NASA's Curiosity Martian rover celebrates its 10 years of activity: after 7 incredible minutes of descent and maneuvers that kept everyone in suspense, in August 2012 the rover began its adventure on the red planet.
In 120 months he traveled 29 kilometers dedicated to exploring the vast Gale crater, which is believed to be home to a huge lake.
With Curiosity, the largest and most complex space science laboratory has arrived on Mars, the size of an SUV, with extremely powerful instruments and almost unlimited autonomy.
In these 10 years Curiosity has explored much of the Gale crater, a region considered of great interest to try to understand the past of this planet, now a desert expanse with no obvious traces of life, but which billions of years ago was rich in seas, lakes and rivers.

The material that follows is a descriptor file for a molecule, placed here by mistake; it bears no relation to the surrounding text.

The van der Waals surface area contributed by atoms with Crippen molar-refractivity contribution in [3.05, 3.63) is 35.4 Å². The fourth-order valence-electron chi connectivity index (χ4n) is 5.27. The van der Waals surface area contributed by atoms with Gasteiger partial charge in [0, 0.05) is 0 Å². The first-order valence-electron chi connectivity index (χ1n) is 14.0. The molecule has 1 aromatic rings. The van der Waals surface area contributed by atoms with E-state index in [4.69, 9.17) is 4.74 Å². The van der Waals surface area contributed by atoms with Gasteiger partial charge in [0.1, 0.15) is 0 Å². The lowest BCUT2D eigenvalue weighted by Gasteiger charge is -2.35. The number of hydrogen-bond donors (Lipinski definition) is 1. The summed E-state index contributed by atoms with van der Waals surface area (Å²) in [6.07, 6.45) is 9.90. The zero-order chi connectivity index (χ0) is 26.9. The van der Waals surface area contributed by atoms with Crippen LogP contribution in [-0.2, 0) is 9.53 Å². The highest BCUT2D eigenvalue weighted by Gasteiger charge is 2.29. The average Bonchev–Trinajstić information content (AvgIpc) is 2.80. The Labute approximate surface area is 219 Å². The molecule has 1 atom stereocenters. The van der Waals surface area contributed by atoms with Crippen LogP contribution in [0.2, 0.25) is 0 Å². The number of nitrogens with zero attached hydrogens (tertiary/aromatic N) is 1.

Equipped with a drill, cameras, some damage to the wheels, but not considered worrying, the rover has covered 29 kilometers and overcame over 600 meters of elevation gain.
"Perhaps most impressive is that all scientific instruments are working as well as when we landed," commented Abigail Fraeman, one of NASA's Jet Propulsion Laboratory (JPL) Curiosity managers.
Curiosity's next target is the so-called Layered-Sulfate, the area of Mount Sharp completely different from those explored so far and from which useful indications could come for the development of future human colonies.